1±> CILYULKB STEWART PAHNKLL [1880
of Gal way and the Scotland division of Liverpool. Hi*, elected to sit for Liverpool, and it thus became necessary to choose a new candidate, for Gal way. Parnell consulted Mr. O'Connor on the, subject. *J)o the Gahvay people/ he* asked, * want a local man? ' * No,' naid Mr. O'Connor, 4 they do not care; they will accept anyone you propose*.1 4 Very well. 1 will propose Captain O'Shea/ suid Parnell. The story f..(oes that Mr. T. l\ O'Connor had a candidate of his own—not a local man. Having satisfied Parnell that the people of Gahvay had no predilection on the subject, he naturally felt that the Chiefs next, question would be, * Well, whom do you suggest? * when he could have proposed his own nominee.1 The Chief was a man of surprises. He wished to learn the state of local feeling from Mr, O'Connor; for the rest he had his own plans. Hastening, somewhat surprised and disappointed, from the presence of his leader, Mr, O'Connor went to the Hotel Metropole, where Mr. Biggar wan staying Hi* told the news to Sloe/ as the member for Cuvan was familiarly called by his friends, 4 What!' said Joe- - and no one who has not heard Mr. Bit^ar say trhttt can have the most remote idea of how the human voice may perform on that simple word.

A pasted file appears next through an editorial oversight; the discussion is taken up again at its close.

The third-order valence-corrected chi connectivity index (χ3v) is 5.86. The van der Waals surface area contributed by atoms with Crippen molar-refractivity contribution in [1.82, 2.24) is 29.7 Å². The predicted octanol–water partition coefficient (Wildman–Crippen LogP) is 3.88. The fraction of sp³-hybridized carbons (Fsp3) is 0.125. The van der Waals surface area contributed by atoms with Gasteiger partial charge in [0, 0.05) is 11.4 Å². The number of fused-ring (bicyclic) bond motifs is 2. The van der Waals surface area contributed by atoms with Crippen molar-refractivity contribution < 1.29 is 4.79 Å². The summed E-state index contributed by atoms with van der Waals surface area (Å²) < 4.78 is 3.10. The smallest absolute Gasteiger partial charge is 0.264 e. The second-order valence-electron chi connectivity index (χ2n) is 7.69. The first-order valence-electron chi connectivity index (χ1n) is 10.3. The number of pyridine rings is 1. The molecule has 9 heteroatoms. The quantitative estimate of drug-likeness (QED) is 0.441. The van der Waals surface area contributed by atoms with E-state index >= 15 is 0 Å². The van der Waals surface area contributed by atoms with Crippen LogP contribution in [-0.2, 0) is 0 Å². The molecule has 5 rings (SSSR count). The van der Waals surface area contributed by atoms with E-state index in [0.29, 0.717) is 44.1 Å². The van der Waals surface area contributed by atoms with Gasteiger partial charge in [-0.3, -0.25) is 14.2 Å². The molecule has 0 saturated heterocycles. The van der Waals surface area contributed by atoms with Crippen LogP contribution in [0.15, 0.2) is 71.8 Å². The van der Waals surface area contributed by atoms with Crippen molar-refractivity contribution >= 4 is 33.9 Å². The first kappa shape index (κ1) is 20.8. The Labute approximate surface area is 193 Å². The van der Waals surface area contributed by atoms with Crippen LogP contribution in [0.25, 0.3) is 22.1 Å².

*M!7m// O'Shea! I)- - d \Vhitf ! He won't sit for
Gahvay, sir; d •••- -......d nonsense, sir. I'll #o to Ireland
at once. Ill stop it; d......- d Whi^.1 Mr. O'Connor's
next step \VIIH to wire to Mr. Healy, on whom he knew ho could rely to make a stand against O'Shea. His third step was to accompany Mr. Biggar to Ireland, If, thought Mr. O'Connor, we can only rouse (Jalway befor<* 0'8hca*H candidature 5« publicly announced, the nitua-
1 Mr. 0*Ck»nn«r*8 ahttit'tt wim, I l^linvi*, th« lut«» Mr. Quin, aftt*rwurilK niombor for Kilkenny.onnor had been returned for the borough«l join Mr, (*lml**tunr,* Nr\t <luy tht*